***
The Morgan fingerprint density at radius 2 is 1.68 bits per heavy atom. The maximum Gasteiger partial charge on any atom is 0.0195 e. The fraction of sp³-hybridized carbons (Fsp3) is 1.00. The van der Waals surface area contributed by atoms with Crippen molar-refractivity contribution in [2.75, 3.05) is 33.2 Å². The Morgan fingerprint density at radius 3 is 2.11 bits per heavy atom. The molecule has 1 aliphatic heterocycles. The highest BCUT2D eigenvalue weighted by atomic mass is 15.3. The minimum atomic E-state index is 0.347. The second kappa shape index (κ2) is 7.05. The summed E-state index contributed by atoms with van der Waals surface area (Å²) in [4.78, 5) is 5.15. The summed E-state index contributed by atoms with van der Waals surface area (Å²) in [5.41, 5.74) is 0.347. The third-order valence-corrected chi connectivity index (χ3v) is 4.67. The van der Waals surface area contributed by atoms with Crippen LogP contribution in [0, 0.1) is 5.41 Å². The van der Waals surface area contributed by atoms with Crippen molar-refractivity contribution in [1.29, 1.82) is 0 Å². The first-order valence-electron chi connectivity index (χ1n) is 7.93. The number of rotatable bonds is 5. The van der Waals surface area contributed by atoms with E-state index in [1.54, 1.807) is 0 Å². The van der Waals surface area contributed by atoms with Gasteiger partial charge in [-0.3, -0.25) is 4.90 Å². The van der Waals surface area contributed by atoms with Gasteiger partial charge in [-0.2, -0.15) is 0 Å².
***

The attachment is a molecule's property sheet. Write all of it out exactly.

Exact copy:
The Morgan fingerprint density at radius 2 is 1.68 bits per heavy atom. The maximum Gasteiger partial charge on any atom is 0.0195 e. The fraction of sp³-hybridized carbons (Fsp3) is 1.00. The van der Waals surface area contributed by atoms with Crippen molar-refractivity contribution in [2.75, 3.05) is 33.2 Å². The Morgan fingerprint density at radius 3 is 2.11 bits per heavy atom. The molecule has 1 aliphatic heterocycles. The highest BCUT2D eigenvalue weighted by atomic mass is 15.3. The minimum atomic E-state index is 0.347. The second kappa shape index (κ2) is 7.05. The summed E-state index contributed by atoms with van der Waals surface area (Å²) in [4.78, 5) is 5.15. The summed E-state index contributed by atoms with van der Waals surface area (Å²) in [5.41, 5.74) is 0.347. The third-order valence-corrected chi connectivity index (χ3v) is 4.67. The van der Waals surface area contributed by atoms with Crippen LogP contribution in [0, 0.1) is 5.41 Å². The van der Waals surface area contributed by atoms with Crippen molar-refractivity contribution in [1.29, 1.82) is 0 Å². The first-order valence-electron chi connectivity index (χ1n) is 7.93. The number of rotatable bonds is 5. The van der Waals surface area contributed by atoms with E-state index in [1.54, 1.807) is 0 Å². The van der Waals surface area contributed by atoms with Gasteiger partial charge in [-0.3, -0.25) is 4.90 Å². The van der Waals surface area contributed by atoms with Gasteiger partial charge in [-0.2, -0.15) is 0 Å².